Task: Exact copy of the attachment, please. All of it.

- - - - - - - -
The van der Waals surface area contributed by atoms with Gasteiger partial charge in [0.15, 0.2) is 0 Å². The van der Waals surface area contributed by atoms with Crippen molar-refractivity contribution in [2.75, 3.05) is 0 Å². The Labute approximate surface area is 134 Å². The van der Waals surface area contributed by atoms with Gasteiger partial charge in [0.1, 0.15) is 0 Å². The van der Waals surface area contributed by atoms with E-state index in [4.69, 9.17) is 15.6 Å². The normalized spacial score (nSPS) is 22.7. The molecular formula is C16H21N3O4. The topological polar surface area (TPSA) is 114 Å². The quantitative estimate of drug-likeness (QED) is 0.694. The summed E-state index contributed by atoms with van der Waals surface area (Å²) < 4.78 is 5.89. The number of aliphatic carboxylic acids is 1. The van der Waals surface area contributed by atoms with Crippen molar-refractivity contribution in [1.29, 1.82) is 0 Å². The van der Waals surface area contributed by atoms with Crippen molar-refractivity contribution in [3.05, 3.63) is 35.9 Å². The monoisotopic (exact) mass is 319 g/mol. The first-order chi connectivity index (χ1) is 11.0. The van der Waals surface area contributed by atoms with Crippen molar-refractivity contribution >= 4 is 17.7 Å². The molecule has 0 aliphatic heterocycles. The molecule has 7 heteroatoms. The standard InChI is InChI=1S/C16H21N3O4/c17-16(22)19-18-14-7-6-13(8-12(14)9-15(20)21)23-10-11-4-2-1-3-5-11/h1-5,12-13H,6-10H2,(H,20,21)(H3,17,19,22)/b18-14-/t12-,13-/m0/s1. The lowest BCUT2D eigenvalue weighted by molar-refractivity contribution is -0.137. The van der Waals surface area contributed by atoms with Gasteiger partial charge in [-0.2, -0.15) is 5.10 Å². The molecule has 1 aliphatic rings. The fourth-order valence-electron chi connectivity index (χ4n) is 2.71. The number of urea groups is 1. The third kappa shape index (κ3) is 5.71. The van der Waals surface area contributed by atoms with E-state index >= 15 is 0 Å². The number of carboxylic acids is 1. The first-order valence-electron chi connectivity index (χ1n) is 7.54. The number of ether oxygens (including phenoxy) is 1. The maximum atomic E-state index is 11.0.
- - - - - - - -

The van der Waals surface area contributed by atoms with Gasteiger partial charge in [0.15, 0.2) is 0 Å². The van der Waals surface area contributed by atoms with Crippen molar-refractivity contribution in [2.75, 3.05) is 0 Å². The Labute approximate surface area is 134 Å². The van der Waals surface area contributed by atoms with Gasteiger partial charge in [0.1, 0.15) is 0 Å². The van der Waals surface area contributed by atoms with E-state index in [4.69, 9.17) is 15.6 Å². The normalized spacial score (nSPS) is 22.7. The molecular formula is C16H21N3O4. The topological polar surface area (TPSA) is 114 Å². The quantitative estimate of drug-likeness (QED) is 0.694. The summed E-state index contributed by atoms with van der Waals surface area (Å²) < 4.78 is 5.89. The number of aliphatic carboxylic acids is 1. The van der Waals surface area contributed by atoms with Crippen molar-refractivity contribution in [1.29, 1.82) is 0 Å². The van der Waals surface area contributed by atoms with Crippen molar-refractivity contribution in [3.05, 3.63) is 35.9 Å². The monoisotopic (exact) mass is 319 g/mol. The first-order chi connectivity index (χ1) is 11.0. The van der Waals surface area contributed by atoms with Crippen molar-refractivity contribution >= 4 is 17.7 Å². The molecule has 0 aliphatic heterocycles. The molecule has 7 heteroatoms. The standard InChI is InChI=1S/C16H21N3O4/c17-16(22)19-18-14-7-6-13(8-12(14)9-15(20)21)23-10-11-4-2-1-3-5-11/h1-5,12-13H,6-10H2,(H,20,21)(H3,17,19,22)/b18-14-/t12-,13-/m0/s1. The lowest BCUT2D eigenvalue weighted by molar-refractivity contribution is -0.137. The van der Waals surface area contributed by atoms with Gasteiger partial charge in [-0.2, -0.15) is 5.10 Å². The molecule has 1 aliphatic rings. The fourth-order valence-electron chi connectivity index (χ4n) is 2.71. The number of urea groups is 1. The third kappa shape index (κ3) is 5.71. The van der Waals surface area contributed by atoms with E-state index >= 15 is 0 Å². The number of carboxylic acids is 1. The first-order valence-electron chi connectivity index (χ1n) is 7.54. The number of ether oxygens (including phenoxy) is 1. The maximum atomic E-state index is 11.0.